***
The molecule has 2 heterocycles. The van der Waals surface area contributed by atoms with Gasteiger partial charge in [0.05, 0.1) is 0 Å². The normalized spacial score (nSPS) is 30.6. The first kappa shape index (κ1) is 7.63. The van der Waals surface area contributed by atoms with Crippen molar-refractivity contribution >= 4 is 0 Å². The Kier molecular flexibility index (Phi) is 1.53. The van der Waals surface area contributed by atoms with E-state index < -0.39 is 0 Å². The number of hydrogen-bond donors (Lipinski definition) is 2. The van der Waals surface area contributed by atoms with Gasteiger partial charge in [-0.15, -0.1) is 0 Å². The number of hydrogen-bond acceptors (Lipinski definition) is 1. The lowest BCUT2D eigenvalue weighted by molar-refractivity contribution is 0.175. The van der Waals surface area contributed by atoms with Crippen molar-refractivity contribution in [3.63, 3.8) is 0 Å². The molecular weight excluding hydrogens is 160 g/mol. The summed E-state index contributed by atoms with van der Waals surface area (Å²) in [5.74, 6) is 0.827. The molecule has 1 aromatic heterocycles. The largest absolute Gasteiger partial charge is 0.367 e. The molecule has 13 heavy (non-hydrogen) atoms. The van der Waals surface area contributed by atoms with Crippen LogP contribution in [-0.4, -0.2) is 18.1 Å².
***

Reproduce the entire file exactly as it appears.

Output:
The molecule has 2 heterocycles. The van der Waals surface area contributed by atoms with Gasteiger partial charge in [0.05, 0.1) is 0 Å². The normalized spacial score (nSPS) is 30.6. The first kappa shape index (κ1) is 7.63. The van der Waals surface area contributed by atoms with Crippen molar-refractivity contribution >= 4 is 0 Å². The Kier molecular flexibility index (Phi) is 1.53. The van der Waals surface area contributed by atoms with E-state index < -0.39 is 0 Å². The number of hydrogen-bond donors (Lipinski definition) is 2. The van der Waals surface area contributed by atoms with Gasteiger partial charge in [-0.15, -0.1) is 0 Å². The number of hydrogen-bond acceptors (Lipinski definition) is 1. The lowest BCUT2D eigenvalue weighted by molar-refractivity contribution is 0.175. The van der Waals surface area contributed by atoms with Crippen molar-refractivity contribution in [3.63, 3.8) is 0 Å². The molecular weight excluding hydrogens is 160 g/mol. The summed E-state index contributed by atoms with van der Waals surface area (Å²) in [5.74, 6) is 0.827. The molecule has 1 aromatic heterocycles. The largest absolute Gasteiger partial charge is 0.367 e. The molecule has 13 heavy (non-hydrogen) atoms. The van der Waals surface area contributed by atoms with Crippen LogP contribution in [-0.4, -0.2) is 18.1 Å².